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Experts call for restrictions on alcohol ad campaigns as report names British women world’s biggest binge drinkers

© Andrew CawleyHelen Clopin is a recovering alcoholic who now works with others trying to get over their addictions.
Helen Clopin is a recovering alcoholic who now works with others trying to get over their addictions.

Leading experts on alcohol deaths in women have called for a halt to targeting them in drink adverts.

Their call comes as a number of supermarket chains offer alcohol-themed gifts specifically for women in Christmas ad campaigns.

Alcohol adverts targeted at women are now being shown on websites including Waitrose and M&S, and also Home Bargains which sells an embossed “Mum” gin glass.

Earlier this month a report by the Organisation for Economic Co-operation and Development (OECD) named British women as the world’s biggest binge drinkers.

The report said British women topped the binge drinking chart – defined as having at least six drinks in a single session – with 26% doing this at least once a month. British men were higher, at 45%, but not the highest.

In Scotland a 2% increase in alcohol deaths in 2022 was attributed to the increase in the number of women dying. The number of Scottish women in hospital with chronic liver disease was 2.5 times higher than in 1983.

Alcohol is a driver for breast cancer, strokes and dementia.

Now experts are calling for a halt to or controls on alcohol advertising to women to try and tackle the problem.

Current system ‘has not worked’

Scottish psychiatrist Dr Peter Rice, a leading expert on alcohol use, is calling for an independent regulator watchdog with powers to limit exposure to advertising.

Dr Rice, president of the European Alcohol Policy Alliance and chairman of the Institute of Alcohol Studies, London, said: “The current UK system of the alcohol companies and advertisers regulating themselves has not worked.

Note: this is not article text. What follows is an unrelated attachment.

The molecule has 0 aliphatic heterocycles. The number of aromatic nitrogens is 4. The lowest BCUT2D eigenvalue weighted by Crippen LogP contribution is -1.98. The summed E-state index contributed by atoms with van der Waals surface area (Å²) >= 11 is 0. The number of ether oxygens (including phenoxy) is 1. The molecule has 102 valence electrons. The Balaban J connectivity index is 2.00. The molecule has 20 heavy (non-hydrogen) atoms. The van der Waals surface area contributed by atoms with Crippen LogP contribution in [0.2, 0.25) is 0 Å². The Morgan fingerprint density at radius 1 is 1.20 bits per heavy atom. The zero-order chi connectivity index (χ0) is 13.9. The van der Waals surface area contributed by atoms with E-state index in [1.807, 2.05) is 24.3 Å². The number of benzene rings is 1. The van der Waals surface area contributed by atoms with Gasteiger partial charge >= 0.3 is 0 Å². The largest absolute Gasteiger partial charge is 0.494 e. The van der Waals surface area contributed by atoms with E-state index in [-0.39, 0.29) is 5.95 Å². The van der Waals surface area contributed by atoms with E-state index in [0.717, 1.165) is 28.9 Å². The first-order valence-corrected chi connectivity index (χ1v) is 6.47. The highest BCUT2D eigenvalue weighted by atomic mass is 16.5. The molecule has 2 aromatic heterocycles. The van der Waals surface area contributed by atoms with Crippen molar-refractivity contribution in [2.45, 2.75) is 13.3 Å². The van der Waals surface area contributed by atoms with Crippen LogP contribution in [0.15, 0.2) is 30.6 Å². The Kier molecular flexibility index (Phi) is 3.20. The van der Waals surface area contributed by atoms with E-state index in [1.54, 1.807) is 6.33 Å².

“A key step would be to establish a truly independent regulator with powers to limit exposure to advertising. The whole population will benefit from this, including women.

“The industry will resist this, as they did with their unsuccessful legal challenge to Minimum Unit Pricing, but government should not allow the industry to continue to mark its own homework.”

Dr Peter Rice. © Kim Cessford
Dr Peter Rice.

He added that men tended to buy cheaper alcohol, so it was expected that women would gain less from minimum alcohol pricing benefits. “The evidence is that the effect would be less in women than in men,” he adds.

“It’s important to remember that while there is concern about women’s drinking, men continue to drink considerably more than women and male hospitalisations and deaths in Scotland are still two to three times higher than in women.”

He compares alcohol targeting of women in the UK to Norway, Canada, Ireland and parts of the USA, where alcohol sales are limited in supermarkets. At least 60% of supermarket shoppers are women.

“The situation in the UK where all kinds of alcohol, including spirits, are sold in grocery stores is different from many other countries where alcohol, in particular higher-strength products, is sold in separate stores.

“The UK arrangement means supermarkets can attract casual shoppers with cheap deals and they seem to do this more with alcohol than with coffee or tea for example.

“It looks like they know that an alcohol deal is exceptionally tempting for shoppers.

“The presentation of the product on the shelf is a big part of marketing, and producers put a lot of effort into the appearance of the bottle.

“Studies of the advertising industry show that the marketing at women is very different from the way men are targeted.

“Marketers see the look of the product as being very important for women, so the open display on the supermarket shelf is very important. Other countries have taken steps to reduce this form of marketing by having alcohol in a separate part of the store, as in Ireland, or in separate premises, such as in Norway, Sweden and many part of the USA and Canada.”

‘Targeting of women’

Alison Douglas, chief executive of Alcohol Focus Scotland, said: “Companies spend millions of pounds promoting their products, something they wouldn’t do if it didn’t work.

“In recent years we’ve particularly seen the targeting of women, with alcohol companies linking their products with fun, friendship and female empowerment.

“We are now surrounded by pink drinks and alcohol gift options for Mother’s Day, birthdays and even gin advent calendars for Christmas. The positive image presented in alcohol marketing is at odds with the very real risks alcohol poses to our health.

“Fewer than a third of people in Scotland are aware of the links between alcohol and breast cancer, despite it being responsible for one in 10 of all cases.”